Erika was born a fighter. Having an extra chromosome, I believe, does that to you. She had some difficulties right after she was born. She had to have surgery to repair a duodenal stenosis and had to be tube fed for a while. She overcame it all. She took her time learning to walk and talk, but she accomplished that too. She attended daycare and preschool and now school along with her typical peers.
Erika is a sassy little diva. She loves to dance and sing and she loves to be on stage. She still loves Elsa from Frozen, but she also loves Teen Beach Movie and High School Musical. She’s fond of Daniel Tiger Neighborhood and Sofia the first. She loves playdoh and painting and coloring as well. She likes to listen to Kidz Bop. She also enjoys playing with her dolls. She enjoys going to the park and swimming. She loves to read and play games like Mario Kart.
We were devastated when she was diagnosed with leukemia on May 27, 2017. We live in Valdosta and we have to travel to Jacksonville (2 hour drive) frequently for her treatments, blood and platelet transfusions, etc. So far she’s had to be hospitalized twice for fevers and once for seizure-like activity. All of her chemo is done in Jacksonville. We are getting ready to enter the next phase of her treatment. She will need inpatient chemo for 2-4 days.
We have gas and now car maintenance expenses because our car needs a new set of tires. We are glad to have the Ronald McDonald House helping us with lodging though. Our lives have completely changed and I am unable to work because I’m caring for my daughter, but I wouldn’t change it for anything.
Because I’m traveling so much with Erika, I have missed out on spending time with our other two kids. I feel like I’m disconnected with my teenager (more so than normal), and my baby girl is feeling left out, but, I try to make it up when I’m home and try to spend time with them when dad is home. Erika has only been able to go to school a handful of times since school started the beginning of August, she’s either been in chemo or too weak to participate. We also have to watch her ANC numbers. If they are below 1000 we have to keep her at home due to her extreme susceptibility to getting sick.
Even with all we have been though, I believe that she will overcome this because she was born a fighter!
Courtney is very spunky. She has quite the sassy girl attitude and loves to laugh. She is will always tell you what she is feeling and thinking and she is not afraid to do just that. She loves to dance around in dresses and be a princess. She is a total fashionista and loves to go shopping with mom and match her outfits for the day. She also loves to drag race with her daddy. She can’t wait until she is old enough to have her own jr dragster.
A routine doctors appointment turned into something serious. On March 8th 2017, our sweet and sassy Courtney was diagnosed with acute myeloid leukemia or AML. She has had 4 out of 5 chemo therapy treatments. Each chemo therapy treatment requires at least 30 days in the hospital. She has all the typical symptoms of chemo like nausea, tiredness, soar muscles and joints, swollen gums.
This cancer diagnosis has definitely changed our family. We have a lot less time as a family of 4 to spend together. My husband has been using his vacation time to take an extra day off every week to be able to go up to the hospital and be with her for 3 days a week while I go home and spend some time with our 1 year old son. While my husband works we have had to find a babysitter for our sone as well.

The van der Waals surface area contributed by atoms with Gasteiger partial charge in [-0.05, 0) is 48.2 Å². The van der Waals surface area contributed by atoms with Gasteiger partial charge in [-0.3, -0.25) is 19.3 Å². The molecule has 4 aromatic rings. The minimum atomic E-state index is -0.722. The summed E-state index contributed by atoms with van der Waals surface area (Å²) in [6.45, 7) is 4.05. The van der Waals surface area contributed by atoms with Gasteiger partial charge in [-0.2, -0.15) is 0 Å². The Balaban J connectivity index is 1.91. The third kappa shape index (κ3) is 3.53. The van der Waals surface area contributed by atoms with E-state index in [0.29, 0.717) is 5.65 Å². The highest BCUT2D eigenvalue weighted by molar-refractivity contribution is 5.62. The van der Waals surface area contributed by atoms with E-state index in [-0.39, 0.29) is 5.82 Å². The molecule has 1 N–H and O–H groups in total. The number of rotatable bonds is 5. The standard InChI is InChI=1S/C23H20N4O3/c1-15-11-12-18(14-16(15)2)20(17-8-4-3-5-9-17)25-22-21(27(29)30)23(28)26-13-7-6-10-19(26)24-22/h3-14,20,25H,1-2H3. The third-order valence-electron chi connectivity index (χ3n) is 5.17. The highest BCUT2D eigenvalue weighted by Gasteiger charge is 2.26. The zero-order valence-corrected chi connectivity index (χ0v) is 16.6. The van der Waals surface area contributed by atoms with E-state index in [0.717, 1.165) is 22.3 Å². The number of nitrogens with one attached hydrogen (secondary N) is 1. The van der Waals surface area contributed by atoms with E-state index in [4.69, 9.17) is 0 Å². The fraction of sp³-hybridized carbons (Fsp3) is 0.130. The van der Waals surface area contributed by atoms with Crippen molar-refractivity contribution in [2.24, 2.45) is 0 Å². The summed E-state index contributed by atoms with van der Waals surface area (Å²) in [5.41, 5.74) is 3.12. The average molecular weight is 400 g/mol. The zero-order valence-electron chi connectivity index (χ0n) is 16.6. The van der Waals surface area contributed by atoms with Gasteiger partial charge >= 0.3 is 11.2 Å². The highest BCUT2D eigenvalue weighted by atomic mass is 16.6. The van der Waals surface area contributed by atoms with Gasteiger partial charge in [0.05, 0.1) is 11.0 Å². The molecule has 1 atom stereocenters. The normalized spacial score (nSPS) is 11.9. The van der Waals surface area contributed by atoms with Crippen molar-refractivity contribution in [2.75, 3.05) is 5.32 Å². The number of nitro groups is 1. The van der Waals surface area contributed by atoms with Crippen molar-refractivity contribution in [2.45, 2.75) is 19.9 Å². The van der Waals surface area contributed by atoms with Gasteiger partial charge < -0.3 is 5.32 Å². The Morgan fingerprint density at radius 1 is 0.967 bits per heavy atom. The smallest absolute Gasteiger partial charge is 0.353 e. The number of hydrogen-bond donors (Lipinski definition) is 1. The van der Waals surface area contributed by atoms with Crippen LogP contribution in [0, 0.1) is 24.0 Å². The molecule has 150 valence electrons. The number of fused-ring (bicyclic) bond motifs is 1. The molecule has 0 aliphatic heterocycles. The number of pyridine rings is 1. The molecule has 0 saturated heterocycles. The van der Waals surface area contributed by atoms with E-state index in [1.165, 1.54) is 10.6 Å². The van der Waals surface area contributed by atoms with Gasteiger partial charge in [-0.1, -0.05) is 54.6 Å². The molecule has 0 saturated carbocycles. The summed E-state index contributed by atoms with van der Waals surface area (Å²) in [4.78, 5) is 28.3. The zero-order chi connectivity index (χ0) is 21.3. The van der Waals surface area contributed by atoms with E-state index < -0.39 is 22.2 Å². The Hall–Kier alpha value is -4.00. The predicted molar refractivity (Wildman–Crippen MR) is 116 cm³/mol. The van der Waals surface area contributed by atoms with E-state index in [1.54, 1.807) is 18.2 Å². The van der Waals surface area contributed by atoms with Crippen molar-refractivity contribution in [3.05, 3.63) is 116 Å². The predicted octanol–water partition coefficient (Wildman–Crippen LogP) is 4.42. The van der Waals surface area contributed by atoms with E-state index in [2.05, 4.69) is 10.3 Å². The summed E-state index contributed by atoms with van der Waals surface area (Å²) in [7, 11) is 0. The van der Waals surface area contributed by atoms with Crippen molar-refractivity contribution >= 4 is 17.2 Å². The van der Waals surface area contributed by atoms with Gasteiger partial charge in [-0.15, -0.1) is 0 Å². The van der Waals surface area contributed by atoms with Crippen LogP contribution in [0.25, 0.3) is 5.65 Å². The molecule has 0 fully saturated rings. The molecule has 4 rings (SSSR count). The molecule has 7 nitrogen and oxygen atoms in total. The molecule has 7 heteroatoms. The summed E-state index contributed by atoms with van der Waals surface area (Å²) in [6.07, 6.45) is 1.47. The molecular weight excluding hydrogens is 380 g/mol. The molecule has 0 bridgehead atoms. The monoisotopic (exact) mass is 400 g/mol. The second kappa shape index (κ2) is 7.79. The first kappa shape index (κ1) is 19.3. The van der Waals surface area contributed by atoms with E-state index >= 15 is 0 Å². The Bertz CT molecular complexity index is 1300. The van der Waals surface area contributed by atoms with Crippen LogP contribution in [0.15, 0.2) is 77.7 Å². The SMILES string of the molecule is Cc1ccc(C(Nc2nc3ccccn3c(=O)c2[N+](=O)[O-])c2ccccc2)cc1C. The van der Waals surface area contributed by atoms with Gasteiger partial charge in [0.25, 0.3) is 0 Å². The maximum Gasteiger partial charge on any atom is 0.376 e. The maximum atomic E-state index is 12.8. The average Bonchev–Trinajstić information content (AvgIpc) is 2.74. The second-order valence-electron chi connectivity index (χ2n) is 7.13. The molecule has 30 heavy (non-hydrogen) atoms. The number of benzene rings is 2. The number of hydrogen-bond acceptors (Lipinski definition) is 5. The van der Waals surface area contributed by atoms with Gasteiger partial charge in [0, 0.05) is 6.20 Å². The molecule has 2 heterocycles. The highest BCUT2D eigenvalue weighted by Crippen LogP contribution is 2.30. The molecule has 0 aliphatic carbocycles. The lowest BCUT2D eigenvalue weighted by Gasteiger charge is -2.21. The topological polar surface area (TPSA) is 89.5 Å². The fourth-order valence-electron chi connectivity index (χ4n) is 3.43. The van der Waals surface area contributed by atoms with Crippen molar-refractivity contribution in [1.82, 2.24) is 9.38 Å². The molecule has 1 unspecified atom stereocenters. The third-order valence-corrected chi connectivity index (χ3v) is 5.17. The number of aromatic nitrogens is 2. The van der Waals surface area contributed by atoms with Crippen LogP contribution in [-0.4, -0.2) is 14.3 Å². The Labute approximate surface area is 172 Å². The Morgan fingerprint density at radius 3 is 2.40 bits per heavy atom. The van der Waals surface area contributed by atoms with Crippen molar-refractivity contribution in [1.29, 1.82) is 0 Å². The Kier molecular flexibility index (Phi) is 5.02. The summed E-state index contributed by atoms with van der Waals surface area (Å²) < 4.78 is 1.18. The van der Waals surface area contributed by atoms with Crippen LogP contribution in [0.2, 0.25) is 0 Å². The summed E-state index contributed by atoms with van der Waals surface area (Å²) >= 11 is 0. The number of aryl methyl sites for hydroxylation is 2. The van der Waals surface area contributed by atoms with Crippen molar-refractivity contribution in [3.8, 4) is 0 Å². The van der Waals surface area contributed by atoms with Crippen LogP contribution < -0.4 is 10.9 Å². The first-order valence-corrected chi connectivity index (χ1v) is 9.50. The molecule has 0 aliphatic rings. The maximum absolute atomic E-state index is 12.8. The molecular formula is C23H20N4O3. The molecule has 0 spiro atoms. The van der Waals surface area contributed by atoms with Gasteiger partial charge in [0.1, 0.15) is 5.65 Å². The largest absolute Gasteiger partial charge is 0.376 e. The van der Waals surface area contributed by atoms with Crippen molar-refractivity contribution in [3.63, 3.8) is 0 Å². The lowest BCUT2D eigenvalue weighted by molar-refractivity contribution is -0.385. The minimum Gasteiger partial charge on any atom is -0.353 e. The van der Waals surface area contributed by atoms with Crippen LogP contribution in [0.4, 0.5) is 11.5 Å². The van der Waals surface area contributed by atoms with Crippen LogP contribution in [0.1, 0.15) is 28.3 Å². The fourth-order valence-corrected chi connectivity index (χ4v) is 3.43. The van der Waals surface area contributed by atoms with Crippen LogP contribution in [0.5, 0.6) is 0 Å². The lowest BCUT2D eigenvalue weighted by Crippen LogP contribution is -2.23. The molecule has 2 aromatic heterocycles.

It has also changed things for the better. We cherish every moment we get to spend together and we are always looking to go out and do fun things. We have also decided that once this cancer diagnosis is over we are going to travel and experience things. Watching the Discovery channel is just not good enough anymore. We want to be there in the moment and experience first hand new cultures and places.
Olivia is a triplet so at around age 2 1/2 I started to see a decline in her activity level while playing with her sisters. She was also falling ill frequently and developing frequent, rare infections that no one else in my family was getting or had. We had spent an entire summer trying to figure out why the sudden change in health and getting to the bottom of what was wrong with her. On August 4th of 2011, we finally heard the words no parent ever wants to hear… “Your child has cancer.” Olivia was diagnosed with Acute Myeloid Leukemia or AML that day.
Olivia started treatment fairly quickly after diagnosis and spent many, many months inpatient at her hospital. She endured 7 months of chemo and developed some infections. She hit some unexpected bumps in the road and went through some really horrible things at such a young age, but did it all with a smile on her face. She was young and didn’t really understand what was going on with her but she knew she was sick. She was so sad to be away from her sisters. From very early on in her diagnosis we explained everything to her and just kept telling her she has to be strong. So her motto through it all was to ” be brave & stay strong” And that she did!
I feel this experience has truly changed us all as a family. It has absolutely made Olivia grow and mature by leaps and bounds. It taught us that life is precious and that we as a family always need to be strong. We are also there for one another, no matter what, and to appreciate even the smallest of things.
As of this past winter we celebrated Olivia’s 5 year remission. A day that we have hoped and prayed for for a long time. She is now an amazing, happy, funny, gymnastics loving, 9 year old girl who loves puppies, owls, to sing, make musicallys and hang with her family and friends. We are so proud of the young girl she is growing up to be!